The ‘now what’ after a car accident injury

Car accidents happen every day. Most of them are fender-benders, but many are serious enough to leave the motorists involved injured. Indeed, according to the National Highway Traffic Safety Administration, more than 2.4 million people were hurt in auto crashes in 2015, often requiring hospitalization. That’s a 4 percent increase from the previous year.

Both emotionally and physically rattled, car accident sufferers can find it difficult to focus on the next steps, especially if it’s the first time they’ve been in a collision. Adding to the confusion is determining who is to blame and injury severity.

Should you ever be involved in crash that results in injury, the following information can help you navigate the “what now.”

Listen to your body

When you’re hurt in a crash, your body tells you pretty quickly, whether it’s a sharp pain in your neck or a dull ache in your back. Be receptive to your symptoms so you can explain how you feel to the doctor. Your symptoms may change, but it’s important to reference the first one you experienced so your primary or emergency care physician can order the appropriate tests.

Make phone calls

Who should get the first call: your insurance company or the police? If your injuries are serious, neither. Your first call should be to 9-1-1 so emergency personnel can be dispatched. Furthermore, as DMV.org noted, this step will enhance your injury claim, especially if you pursue legal recourse. After that, police as well as your insurer should be contacted so they’re aware of the situation.

Exchange information

If the accident involved one or several other motorists, exchange basic contact details with them to begin the claims process. In addition to getting the other drivers’ names, insurance and contact specifics, take photographs of the automobile(s) and observable injuries. This action will help expedite the claims process and provide corroborating evidence for why medical treatment was necessary.

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You’ll need to make several calls after a car accident, especially if you’ve been injured.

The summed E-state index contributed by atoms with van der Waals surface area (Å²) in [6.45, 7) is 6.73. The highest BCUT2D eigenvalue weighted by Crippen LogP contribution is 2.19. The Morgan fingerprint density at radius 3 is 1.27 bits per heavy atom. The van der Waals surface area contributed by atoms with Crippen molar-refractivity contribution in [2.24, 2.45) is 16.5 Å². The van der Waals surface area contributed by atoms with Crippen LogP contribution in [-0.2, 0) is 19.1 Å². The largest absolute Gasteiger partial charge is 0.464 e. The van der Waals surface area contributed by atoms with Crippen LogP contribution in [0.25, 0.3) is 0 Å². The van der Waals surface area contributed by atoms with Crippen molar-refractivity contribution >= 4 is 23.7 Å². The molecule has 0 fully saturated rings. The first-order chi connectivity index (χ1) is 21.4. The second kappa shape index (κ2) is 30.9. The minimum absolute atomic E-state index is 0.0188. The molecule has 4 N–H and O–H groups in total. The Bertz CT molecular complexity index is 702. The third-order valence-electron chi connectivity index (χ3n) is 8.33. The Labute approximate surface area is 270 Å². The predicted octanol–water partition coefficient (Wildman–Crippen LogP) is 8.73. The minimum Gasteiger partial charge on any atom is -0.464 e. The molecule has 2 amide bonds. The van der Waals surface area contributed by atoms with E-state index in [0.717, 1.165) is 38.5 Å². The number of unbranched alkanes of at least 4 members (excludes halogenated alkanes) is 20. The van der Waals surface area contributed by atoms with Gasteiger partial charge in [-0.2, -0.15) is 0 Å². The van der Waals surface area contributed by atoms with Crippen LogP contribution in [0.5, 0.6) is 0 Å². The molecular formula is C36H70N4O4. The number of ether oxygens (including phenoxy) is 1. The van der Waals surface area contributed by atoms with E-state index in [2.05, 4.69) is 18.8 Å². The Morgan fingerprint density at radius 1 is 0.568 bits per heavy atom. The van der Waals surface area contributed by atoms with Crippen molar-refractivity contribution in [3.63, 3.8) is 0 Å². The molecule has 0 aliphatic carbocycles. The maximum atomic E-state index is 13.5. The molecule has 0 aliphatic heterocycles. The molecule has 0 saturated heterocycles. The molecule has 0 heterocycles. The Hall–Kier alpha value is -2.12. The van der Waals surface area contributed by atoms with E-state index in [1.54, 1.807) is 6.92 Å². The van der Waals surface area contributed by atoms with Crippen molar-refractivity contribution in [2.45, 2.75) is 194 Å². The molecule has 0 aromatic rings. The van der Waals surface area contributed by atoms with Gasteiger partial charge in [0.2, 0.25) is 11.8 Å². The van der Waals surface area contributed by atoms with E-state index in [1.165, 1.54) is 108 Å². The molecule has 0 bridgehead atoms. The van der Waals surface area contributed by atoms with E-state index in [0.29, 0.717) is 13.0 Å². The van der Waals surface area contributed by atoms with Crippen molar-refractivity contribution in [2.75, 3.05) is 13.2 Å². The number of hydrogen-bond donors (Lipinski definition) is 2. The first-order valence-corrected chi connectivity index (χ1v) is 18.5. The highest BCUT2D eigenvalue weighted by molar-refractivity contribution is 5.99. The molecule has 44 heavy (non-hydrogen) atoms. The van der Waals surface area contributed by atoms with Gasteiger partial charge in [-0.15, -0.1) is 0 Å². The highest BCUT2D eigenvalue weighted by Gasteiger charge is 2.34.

If the accident involved one or several other motorists, exchange basic contact details with them to begin the claims process. In addition to getting the other drivers’ names, insurance and contact specifics, take photographs of the automobile(s) and observable injuries. This action will help expedite the claims process and provide corroborating evidence for why medical treatment was necessary.

See the doctor

If your injuries are severe, the doctor is your first item of business. But assuming the injuries aren’t life-threatening, a visit to the hospital comes next. While there, the attending physician will do a formal examination, but be sure to explain what your symptoms were immediately following the crash and any that developed later on. For example, whiplash injuries are quite common after car accidents, but the aftereffects may come a day or two later.

If tests and procedures are necessary – such as x-rays or CT scans – hold on to the receipts. In fact, document all forms of correspondence, especially if your treatment requires more than one health care provider.

Consider speaking with an attorney

Assessing who is at fault may be simple or hard to determine. Either way, hiring a personal injury attorney may be worthwhile. Injury lawyers are well-acquainted with insurance companies and may be able to help you figure out if your entitled to compensation. Additionally, an attorney can serve as an authority on what, if any, legal recourses are available to you and whether a lawsuit is worthwhile.

Car accidents happen in the blink of an eye, but the aftereffects can seem like they’re never-ending. In fact, even if you win a case and are compensated, it can take several months before you receive payment. That’s a problem when you have medical bills to pay.

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